As we all sit at home and dig through the Netflix catalog for the umpteenth night in a row, it is becoming clear that people do -- in fact -- miss the dependability of baseball. How many tweets have we seen in the last week in which people vow that they'll never again complain about the length of MLB games? How many stories have we heard from people who -- for the first time in decades -- did not get the chance to partake in their Opening Day traditions?
The passion for baseball in New England might not be what it was in, say, 2004, but it's still strong. And we're learning that we certainly would not choose to do without it for the entire spring -- all complaints aside.
From a players' perspective, there is not much hope in the near future. Little League Baseball and other youth leagues are postponed until May 11 at the earliest. State high school athletic associations have yet to rule out the possibility of having games this season, but there isn't a whole lot of optimism around that idea. College baseball championships have been cancelled.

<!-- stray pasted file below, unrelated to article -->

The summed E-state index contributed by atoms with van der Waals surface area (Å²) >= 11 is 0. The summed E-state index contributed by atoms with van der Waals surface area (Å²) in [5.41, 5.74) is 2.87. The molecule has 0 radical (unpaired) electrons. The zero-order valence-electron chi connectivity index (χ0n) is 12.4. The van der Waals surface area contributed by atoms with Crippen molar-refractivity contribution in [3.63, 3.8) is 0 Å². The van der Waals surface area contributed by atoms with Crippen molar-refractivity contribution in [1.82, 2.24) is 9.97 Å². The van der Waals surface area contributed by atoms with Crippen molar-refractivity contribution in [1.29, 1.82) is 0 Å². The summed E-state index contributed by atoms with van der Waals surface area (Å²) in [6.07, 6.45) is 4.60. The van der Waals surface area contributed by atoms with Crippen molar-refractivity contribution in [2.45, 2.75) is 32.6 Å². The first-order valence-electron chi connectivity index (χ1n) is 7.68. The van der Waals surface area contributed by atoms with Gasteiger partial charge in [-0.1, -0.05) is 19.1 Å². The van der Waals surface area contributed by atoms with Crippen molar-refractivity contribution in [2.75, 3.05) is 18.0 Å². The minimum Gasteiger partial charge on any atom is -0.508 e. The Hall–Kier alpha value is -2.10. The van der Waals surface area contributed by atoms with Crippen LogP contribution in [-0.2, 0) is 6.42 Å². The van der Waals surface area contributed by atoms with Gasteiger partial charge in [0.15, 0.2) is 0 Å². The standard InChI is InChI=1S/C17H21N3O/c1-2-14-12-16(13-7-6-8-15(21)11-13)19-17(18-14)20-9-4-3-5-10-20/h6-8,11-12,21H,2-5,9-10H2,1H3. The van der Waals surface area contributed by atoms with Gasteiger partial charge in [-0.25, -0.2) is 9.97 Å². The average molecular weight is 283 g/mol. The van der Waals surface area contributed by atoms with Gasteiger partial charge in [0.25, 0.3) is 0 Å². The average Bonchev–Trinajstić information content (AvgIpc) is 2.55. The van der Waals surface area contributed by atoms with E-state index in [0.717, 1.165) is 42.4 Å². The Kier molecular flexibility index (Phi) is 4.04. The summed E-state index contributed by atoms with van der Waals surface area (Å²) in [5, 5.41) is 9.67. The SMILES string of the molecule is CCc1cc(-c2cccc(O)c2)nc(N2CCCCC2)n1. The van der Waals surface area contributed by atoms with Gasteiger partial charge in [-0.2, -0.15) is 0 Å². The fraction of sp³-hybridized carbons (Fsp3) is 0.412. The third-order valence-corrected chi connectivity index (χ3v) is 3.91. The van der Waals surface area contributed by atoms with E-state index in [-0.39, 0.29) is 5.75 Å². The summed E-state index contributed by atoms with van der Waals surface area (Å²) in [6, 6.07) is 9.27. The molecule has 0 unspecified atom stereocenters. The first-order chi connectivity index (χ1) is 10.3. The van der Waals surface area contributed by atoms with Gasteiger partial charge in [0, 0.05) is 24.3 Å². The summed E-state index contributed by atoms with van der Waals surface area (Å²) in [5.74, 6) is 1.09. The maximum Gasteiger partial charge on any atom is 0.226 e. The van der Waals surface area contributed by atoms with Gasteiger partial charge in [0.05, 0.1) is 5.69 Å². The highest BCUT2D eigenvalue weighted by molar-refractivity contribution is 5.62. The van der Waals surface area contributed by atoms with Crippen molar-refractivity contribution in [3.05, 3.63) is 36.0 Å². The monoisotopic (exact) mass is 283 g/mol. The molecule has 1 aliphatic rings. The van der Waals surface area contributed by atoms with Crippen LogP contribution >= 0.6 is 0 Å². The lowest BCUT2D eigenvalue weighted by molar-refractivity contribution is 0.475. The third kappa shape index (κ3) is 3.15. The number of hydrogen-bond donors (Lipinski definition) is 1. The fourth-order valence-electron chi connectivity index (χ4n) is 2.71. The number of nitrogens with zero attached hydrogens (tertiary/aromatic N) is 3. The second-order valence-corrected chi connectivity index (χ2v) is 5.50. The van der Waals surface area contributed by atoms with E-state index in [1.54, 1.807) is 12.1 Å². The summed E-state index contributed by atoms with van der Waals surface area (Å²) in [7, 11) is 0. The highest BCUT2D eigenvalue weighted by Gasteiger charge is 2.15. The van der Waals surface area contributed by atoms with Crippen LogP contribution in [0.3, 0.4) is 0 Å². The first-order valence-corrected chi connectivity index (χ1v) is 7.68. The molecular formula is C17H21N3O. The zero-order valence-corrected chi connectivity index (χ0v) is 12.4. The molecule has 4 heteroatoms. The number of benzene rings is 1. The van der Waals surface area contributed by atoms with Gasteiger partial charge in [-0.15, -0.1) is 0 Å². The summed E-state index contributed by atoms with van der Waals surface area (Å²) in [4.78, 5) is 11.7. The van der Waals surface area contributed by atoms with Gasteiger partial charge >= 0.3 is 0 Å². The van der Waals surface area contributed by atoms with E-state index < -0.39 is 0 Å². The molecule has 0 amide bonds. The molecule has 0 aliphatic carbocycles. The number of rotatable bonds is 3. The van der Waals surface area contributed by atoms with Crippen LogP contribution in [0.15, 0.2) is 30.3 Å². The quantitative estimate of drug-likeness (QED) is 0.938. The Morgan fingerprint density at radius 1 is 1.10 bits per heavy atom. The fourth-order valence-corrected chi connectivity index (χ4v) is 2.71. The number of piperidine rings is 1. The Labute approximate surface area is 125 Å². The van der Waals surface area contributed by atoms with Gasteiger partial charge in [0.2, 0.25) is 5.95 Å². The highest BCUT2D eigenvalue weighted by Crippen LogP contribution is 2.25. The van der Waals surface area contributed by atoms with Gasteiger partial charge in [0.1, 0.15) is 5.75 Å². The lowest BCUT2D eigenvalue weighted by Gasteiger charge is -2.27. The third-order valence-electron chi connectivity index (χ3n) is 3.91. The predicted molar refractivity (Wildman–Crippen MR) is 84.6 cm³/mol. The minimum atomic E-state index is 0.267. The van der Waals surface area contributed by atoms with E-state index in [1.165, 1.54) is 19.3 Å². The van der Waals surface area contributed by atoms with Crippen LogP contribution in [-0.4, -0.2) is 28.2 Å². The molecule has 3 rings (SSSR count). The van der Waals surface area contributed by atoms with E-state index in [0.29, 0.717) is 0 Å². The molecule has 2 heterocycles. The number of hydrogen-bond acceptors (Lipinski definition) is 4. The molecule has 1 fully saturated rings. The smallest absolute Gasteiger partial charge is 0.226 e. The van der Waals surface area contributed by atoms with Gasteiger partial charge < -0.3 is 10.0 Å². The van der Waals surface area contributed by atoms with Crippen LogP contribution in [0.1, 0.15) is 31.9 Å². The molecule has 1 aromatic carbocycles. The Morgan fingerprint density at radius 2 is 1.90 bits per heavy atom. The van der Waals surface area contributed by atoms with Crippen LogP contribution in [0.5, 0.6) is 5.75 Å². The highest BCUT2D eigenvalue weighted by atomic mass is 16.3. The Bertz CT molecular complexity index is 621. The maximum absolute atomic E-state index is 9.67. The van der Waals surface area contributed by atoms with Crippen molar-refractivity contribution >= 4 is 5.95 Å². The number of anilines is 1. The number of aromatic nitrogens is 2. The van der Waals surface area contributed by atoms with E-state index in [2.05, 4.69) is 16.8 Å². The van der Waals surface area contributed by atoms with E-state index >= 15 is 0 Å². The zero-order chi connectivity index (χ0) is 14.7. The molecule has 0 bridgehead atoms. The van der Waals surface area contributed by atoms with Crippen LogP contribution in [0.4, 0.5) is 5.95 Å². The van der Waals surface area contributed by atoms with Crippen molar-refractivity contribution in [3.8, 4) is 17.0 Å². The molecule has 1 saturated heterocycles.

Without question, the coronavirus outbreak will impact the baseball landscape in New England for years to come. Here are five ways in which the landscape will change in the next year.